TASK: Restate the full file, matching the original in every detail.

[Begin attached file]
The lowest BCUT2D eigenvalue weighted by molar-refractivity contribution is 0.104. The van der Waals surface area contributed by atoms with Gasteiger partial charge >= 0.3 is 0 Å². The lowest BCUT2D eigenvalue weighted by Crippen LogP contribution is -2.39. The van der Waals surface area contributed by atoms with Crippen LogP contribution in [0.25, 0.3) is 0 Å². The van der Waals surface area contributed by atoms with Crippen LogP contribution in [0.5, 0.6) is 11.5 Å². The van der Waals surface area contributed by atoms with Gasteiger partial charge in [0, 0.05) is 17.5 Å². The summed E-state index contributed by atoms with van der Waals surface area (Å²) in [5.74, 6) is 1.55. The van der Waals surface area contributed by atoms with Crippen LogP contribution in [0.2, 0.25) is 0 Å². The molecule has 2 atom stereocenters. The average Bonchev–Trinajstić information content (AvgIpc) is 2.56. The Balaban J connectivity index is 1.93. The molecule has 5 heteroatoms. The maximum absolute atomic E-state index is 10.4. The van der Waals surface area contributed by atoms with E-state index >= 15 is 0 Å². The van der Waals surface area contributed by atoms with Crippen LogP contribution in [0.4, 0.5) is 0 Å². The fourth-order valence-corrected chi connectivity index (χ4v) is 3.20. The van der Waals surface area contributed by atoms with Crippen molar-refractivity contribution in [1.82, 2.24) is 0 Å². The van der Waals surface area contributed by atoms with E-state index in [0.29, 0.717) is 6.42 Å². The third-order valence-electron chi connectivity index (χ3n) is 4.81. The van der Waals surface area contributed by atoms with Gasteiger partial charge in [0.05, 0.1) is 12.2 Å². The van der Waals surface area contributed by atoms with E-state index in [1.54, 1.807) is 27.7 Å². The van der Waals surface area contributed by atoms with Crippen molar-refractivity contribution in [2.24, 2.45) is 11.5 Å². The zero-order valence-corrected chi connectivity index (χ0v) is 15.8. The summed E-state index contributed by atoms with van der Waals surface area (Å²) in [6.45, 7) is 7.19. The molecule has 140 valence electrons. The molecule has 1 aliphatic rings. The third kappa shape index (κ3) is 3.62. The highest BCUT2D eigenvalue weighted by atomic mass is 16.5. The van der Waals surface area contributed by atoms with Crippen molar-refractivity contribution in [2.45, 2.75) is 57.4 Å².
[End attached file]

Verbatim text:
The lowest BCUT2D eigenvalue weighted by molar-refractivity contribution is 0.104. The van der Waals surface area contributed by atoms with Gasteiger partial charge >= 0.3 is 0 Å². The lowest BCUT2D eigenvalue weighted by Crippen LogP contribution is -2.39. The van der Waals surface area contributed by atoms with Crippen LogP contribution in [0.25, 0.3) is 0 Å². The van der Waals surface area contributed by atoms with Crippen LogP contribution in [0.5, 0.6) is 11.5 Å². The van der Waals surface area contributed by atoms with Gasteiger partial charge in [0, 0.05) is 17.5 Å². The summed E-state index contributed by atoms with van der Waals surface area (Å²) in [5.74, 6) is 1.55. The van der Waals surface area contributed by atoms with Crippen LogP contribution in [0.2, 0.25) is 0 Å². The molecule has 2 atom stereocenters. The average Bonchev–Trinajstić information content (AvgIpc) is 2.56. The Balaban J connectivity index is 1.93. The molecule has 5 heteroatoms. The maximum absolute atomic E-state index is 10.4. The van der Waals surface area contributed by atoms with E-state index >= 15 is 0 Å². The van der Waals surface area contributed by atoms with Crippen LogP contribution in [0.4, 0.5) is 0 Å². The fourth-order valence-corrected chi connectivity index (χ4v) is 3.20. The van der Waals surface area contributed by atoms with Crippen molar-refractivity contribution in [1.82, 2.24) is 0 Å². The van der Waals surface area contributed by atoms with E-state index in [0.29, 0.717) is 6.42 Å². The third-order valence-electron chi connectivity index (χ3n) is 4.81. The van der Waals surface area contributed by atoms with Gasteiger partial charge in [0.05, 0.1) is 12.2 Å². The van der Waals surface area contributed by atoms with E-state index in [1.54, 1.807) is 27.7 Å². The van der Waals surface area contributed by atoms with Crippen molar-refractivity contribution in [2.24, 2.45) is 11.5 Å². The zero-order valence-corrected chi connectivity index (χ0v) is 15.8. The summed E-state index contributed by atoms with van der Waals surface area (Å²) in [6.45, 7) is 7.19. The molecule has 140 valence electrons. The molecule has 1 aliphatic rings. The third kappa shape index (κ3) is 3.62. The highest BCUT2D eigenvalue weighted by atomic mass is 16.5. The van der Waals surface area contributed by atoms with Crippen molar-refractivity contribution in [2.45, 2.75) is 57.4 Å².